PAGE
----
quarter of all international students in the United States.

Like elsewhere,
some Chinese are dissatisfied with certain American policies. There are “fen
qing” (angry youth) who tend to blame the United States for every foreign
policy problem China experiences, but they do not form the mainstream thinking.

Because of
differences in history, values and political systems, the United States and
China will inevitably have conflicting interests. But so far, the two countries
have managed this complex relationship remarkably well. China, just like the
United States, prefers cooperation to confrontation in the bilateral relationship.

Many Chinese
elites, including the top leaders, have sent their children to study and live
in the United States for a better environment and education. Ironically, the
United States is also a safe haven for corrupt Chinese officials to launder
illicit money and transfer their wealth out of China.

MYTH 5

With the world’s
second-largest economy, China will replace the United States as the dominant
global power.

REALITY

According to the
World Bank and the International Monetary Fund (IMF), China’s per capita GDP
stood at about $5,400 in 2011 and ranked below 90 among 188 nations. By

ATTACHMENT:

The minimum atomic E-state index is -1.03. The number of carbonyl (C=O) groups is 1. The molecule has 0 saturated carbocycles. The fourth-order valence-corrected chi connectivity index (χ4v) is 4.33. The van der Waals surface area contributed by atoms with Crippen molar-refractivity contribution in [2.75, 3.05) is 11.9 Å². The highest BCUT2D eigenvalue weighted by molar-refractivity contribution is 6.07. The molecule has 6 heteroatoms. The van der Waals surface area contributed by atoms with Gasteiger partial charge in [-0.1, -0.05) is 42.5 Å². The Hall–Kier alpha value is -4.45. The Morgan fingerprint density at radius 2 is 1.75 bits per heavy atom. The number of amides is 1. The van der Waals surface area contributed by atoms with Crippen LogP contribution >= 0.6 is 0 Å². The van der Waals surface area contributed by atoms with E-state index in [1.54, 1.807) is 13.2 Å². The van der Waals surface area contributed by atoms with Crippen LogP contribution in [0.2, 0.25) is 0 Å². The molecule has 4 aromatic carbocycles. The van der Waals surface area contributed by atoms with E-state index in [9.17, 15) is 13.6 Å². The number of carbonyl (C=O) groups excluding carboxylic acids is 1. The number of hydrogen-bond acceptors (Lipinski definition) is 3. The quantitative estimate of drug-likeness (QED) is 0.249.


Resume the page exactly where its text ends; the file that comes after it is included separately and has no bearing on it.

comparison, the IMF ranks the United States at No. 6. Though some well-to-do
Chinese are approaching or even surpassing middle class Americans in wealth, it
will be decades before ordinary Chinese enjoy the same quality of life as
Americans.

A narrow focus
on GDP growth has led to many problems in China, such as environmental issues.
China will remain a developing country with tremendous domestic challenges for
a long time to come.

Despite
double-digit growth of its defense budget, China’s weapons system is at least a
generation behind that of the U.S. military. According to the Stockholm
International Peace Research Institute, China’s military expense in 2012 was
about one fifth that of the United States (the U.S. spent $711 billion; China,
$143 billion). With a policy of “peaceful rise,” China does not intend to
challenge the U.S. dominance, and it benefits from the current international
system. In the near future, China will be free-riding as the United States
continues to play the leadership role in international affairs.

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ユーザー N727816 の写真

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木, 05/09/2019 - 16:27 (出所:web)
ユーザー N536518 の写真

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月, 04/03/2017 - 19:38 (出所:iPhone)